Neither NBC nor MEF could be reached for comment.
Why offer loans?
According to CREA’s Puthy, developers want their projects to sell well, reiterating that some customers might not have bank accounts. To reduce the risk of them seeking informal loans, developers offer in-house loans instead. As such, Puthy said there should be more effort to raise financial literacy among Cambodians.
In any case, he said, the ratio of developers offering loans has reduced to 40 per cent compared to 50 per cent previously. “It is about 60:40 now, with bank loans being the larger loan provider. It is better and more secure to go to the bank because housing loans are big.”
Meanwhile, developer Naramore said a majority of their customers seek home loan financing to purchase a home. “We require between 20 and 30 per cent down payment, and they can finance the remainder through one of our partner lenders. We offer in-house options for financing only in a very short-term model of up to 24 months,” he said.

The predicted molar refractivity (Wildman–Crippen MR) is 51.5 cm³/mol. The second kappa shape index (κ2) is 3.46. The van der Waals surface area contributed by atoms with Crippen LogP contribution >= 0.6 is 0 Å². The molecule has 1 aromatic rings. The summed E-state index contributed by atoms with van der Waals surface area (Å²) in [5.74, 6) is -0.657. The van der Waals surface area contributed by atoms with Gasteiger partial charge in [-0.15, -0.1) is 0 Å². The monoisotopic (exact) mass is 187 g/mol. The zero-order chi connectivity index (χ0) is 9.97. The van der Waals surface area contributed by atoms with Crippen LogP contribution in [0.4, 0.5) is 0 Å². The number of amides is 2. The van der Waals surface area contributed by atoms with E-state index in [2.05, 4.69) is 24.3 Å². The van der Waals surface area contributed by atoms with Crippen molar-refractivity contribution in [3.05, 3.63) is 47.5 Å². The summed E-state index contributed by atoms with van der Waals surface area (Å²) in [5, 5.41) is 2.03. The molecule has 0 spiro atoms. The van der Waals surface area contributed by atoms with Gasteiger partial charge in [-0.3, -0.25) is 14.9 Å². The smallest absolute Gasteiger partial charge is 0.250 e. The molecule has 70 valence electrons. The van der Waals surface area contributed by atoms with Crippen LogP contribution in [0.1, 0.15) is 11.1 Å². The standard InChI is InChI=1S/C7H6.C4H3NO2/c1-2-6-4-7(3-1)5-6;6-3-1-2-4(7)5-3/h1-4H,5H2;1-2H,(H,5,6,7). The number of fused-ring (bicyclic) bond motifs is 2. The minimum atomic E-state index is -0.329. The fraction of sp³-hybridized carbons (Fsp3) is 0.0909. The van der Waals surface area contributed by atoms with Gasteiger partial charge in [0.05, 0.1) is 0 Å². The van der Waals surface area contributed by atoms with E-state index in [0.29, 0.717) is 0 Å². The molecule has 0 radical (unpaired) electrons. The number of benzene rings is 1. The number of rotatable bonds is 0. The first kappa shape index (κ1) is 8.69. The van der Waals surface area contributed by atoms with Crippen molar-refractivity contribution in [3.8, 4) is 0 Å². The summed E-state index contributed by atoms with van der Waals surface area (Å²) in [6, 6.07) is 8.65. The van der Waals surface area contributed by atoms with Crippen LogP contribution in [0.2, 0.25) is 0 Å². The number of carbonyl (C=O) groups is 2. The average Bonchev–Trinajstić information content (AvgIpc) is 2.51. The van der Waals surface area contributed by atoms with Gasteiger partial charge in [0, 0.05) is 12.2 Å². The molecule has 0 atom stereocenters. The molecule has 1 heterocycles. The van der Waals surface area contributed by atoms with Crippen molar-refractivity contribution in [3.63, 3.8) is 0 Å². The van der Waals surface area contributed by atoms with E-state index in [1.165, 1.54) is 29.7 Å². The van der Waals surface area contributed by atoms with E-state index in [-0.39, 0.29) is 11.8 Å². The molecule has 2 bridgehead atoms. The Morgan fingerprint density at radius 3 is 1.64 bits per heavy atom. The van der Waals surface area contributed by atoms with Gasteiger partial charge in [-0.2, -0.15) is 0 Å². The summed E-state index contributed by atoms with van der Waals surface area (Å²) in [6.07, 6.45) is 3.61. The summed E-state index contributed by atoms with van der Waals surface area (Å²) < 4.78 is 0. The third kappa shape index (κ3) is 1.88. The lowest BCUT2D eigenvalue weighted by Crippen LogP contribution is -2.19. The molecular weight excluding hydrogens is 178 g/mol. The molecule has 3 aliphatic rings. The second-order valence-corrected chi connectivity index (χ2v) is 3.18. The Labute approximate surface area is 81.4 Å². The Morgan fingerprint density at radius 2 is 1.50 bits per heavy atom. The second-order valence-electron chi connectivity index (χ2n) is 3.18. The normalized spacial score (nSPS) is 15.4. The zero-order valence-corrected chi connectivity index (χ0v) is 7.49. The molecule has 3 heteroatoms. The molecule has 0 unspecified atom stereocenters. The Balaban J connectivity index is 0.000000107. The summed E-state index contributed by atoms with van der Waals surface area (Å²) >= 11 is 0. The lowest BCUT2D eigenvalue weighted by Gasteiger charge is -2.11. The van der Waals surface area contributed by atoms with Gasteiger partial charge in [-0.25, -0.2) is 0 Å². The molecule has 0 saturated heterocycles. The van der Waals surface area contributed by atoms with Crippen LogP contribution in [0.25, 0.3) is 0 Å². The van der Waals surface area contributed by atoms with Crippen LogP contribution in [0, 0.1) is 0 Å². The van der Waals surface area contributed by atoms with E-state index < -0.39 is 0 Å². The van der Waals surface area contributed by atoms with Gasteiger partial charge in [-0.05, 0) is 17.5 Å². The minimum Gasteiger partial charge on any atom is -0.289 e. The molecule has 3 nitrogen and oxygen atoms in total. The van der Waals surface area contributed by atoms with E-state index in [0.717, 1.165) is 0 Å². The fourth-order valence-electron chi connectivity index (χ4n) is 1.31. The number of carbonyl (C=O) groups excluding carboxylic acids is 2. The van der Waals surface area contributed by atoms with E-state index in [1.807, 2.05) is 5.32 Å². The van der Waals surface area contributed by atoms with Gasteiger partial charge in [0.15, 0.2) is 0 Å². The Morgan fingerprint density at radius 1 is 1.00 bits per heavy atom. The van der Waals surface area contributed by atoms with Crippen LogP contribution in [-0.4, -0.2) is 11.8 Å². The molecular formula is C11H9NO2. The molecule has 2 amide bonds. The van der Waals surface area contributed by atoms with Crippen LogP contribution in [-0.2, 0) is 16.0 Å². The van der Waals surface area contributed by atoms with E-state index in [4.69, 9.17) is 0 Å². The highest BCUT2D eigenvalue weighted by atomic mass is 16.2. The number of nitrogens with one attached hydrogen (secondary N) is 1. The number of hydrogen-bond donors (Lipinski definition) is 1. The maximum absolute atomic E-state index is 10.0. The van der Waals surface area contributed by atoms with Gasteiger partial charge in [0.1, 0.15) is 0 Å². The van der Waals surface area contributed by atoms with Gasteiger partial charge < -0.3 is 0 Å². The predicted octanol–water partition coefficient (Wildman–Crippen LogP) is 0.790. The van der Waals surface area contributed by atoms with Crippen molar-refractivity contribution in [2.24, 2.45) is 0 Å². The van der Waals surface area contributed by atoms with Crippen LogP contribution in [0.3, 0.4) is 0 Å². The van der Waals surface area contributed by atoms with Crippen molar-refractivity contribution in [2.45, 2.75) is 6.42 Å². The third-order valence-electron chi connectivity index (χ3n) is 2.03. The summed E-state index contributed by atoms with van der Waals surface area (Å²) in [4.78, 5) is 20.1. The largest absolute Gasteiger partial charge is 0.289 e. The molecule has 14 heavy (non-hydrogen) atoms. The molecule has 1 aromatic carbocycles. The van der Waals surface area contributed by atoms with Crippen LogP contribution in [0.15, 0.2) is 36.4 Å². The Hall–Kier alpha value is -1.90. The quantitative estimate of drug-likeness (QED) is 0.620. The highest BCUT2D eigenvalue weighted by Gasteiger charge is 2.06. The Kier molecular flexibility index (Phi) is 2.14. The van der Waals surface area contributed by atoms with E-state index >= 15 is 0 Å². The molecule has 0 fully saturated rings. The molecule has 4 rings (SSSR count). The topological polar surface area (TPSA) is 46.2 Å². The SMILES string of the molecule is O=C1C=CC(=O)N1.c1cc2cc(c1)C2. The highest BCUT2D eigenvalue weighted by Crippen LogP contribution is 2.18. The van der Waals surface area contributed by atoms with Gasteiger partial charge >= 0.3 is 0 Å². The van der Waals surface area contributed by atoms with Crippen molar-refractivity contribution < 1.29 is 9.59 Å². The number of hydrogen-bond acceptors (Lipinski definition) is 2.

Conversely, a lot of the “big players” offer in-house financing option, which “may or may not” be done with a financial institution under a brand, such as “New World MFI or Chip Mong Bank”.
“Many developers have bank relationships where they can borrow against their developments at a moderate rate from local banks, and extend credit to customers at a higher interest rate.
“This lowers the barriers to home ownership for customers by offering easy access to credit through the developer without the need for customers to apply for a home loan with the bank,” said Naramore.
He shared that for developers that have a workable model to offer in-house financing, it provides “much more” control to the developer, additional revenue from interests, and at low risk.
Banks that provide home loans to customers end up “carrying home loans on properties all over the place”.
If a customer defaults, they are stuck with a property that they have to “force sell”, which may result in a loss.
“This is why banks are so fearful of making bad loans, and have been traditionally very conservative in their lending. This results in making it very difficult for many customers to obtain home loan financing through a traditional lender.
“In contrast, if a developer extends credit to a customer and the customer defaults, the developer takes back the house, makes necessary repairs, and then resells the home at current market rates, typically higher than the price originally sold,” he said.
While he believed there are many customers that might have defaulted on their mortgage with developers, he conceded not having any data on it.
Anthony Galliano, CEO of Cambodian Investment Management Co Ltd, observed that Cambodians are progressively becoming more savvy and sophisticated.